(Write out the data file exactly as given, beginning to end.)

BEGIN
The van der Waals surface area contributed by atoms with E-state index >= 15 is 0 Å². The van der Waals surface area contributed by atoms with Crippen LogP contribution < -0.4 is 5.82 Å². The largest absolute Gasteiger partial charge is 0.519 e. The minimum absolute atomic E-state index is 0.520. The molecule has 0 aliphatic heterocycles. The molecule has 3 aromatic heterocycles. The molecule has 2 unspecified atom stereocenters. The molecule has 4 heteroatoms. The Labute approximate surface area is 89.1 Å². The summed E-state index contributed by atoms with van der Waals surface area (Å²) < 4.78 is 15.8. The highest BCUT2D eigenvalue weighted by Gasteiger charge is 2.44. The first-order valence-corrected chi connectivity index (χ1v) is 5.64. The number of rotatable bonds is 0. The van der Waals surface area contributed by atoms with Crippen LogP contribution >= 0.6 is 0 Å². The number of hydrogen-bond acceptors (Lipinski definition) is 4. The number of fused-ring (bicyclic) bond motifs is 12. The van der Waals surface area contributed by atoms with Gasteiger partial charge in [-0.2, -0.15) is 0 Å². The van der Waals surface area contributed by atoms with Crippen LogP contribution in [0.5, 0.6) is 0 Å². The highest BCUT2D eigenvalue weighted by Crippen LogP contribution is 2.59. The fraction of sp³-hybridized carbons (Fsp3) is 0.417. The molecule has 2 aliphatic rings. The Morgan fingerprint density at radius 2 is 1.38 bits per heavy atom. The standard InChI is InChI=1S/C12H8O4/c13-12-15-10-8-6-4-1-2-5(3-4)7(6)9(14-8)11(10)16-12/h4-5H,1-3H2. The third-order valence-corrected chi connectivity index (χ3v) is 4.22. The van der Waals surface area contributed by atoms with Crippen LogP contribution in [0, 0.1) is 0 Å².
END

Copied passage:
The van der Waals surface area contributed by atoms with E-state index >= 15 is 0 Å². The van der Waals surface area contributed by atoms with Crippen LogP contribution < -0.4 is 5.82 Å². The largest absolute Gasteiger partial charge is 0.519 e. The minimum absolute atomic E-state index is 0.520. The molecule has 0 aliphatic heterocycles. The molecule has 3 aromatic heterocycles. The molecule has 2 unspecified atom stereocenters. The molecule has 4 heteroatoms. The Labute approximate surface area is 89.1 Å². The summed E-state index contributed by atoms with van der Waals surface area (Å²) < 4.78 is 15.8. The highest BCUT2D eigenvalue weighted by Gasteiger charge is 2.44. The first-order valence-corrected chi connectivity index (χ1v) is 5.64. The number of rotatable bonds is 0. The van der Waals surface area contributed by atoms with Crippen LogP contribution >= 0.6 is 0 Å². The number of hydrogen-bond acceptors (Lipinski definition) is 4. The number of fused-ring (bicyclic) bond motifs is 12. The van der Waals surface area contributed by atoms with Gasteiger partial charge in [-0.2, -0.15) is 0 Å². The van der Waals surface area contributed by atoms with Crippen LogP contribution in [0.5, 0.6) is 0 Å². The highest BCUT2D eigenvalue weighted by Crippen LogP contribution is 2.59. The fraction of sp³-hybridized carbons (Fsp3) is 0.417. The molecule has 2 aliphatic rings. The Morgan fingerprint density at radius 2 is 1.38 bits per heavy atom. The standard InChI is InChI=1S/C12H8O4/c13-12-15-10-8-6-4-1-2-5(3-4)7(6)9(14-8)11(10)16-12/h4-5H,1-3H2. The third-order valence-corrected chi connectivity index (χ3v) is 4.22. The van der Waals surface area contributed by atoms with Crippen LogP contribution in [0, 0.1) is 0 Å².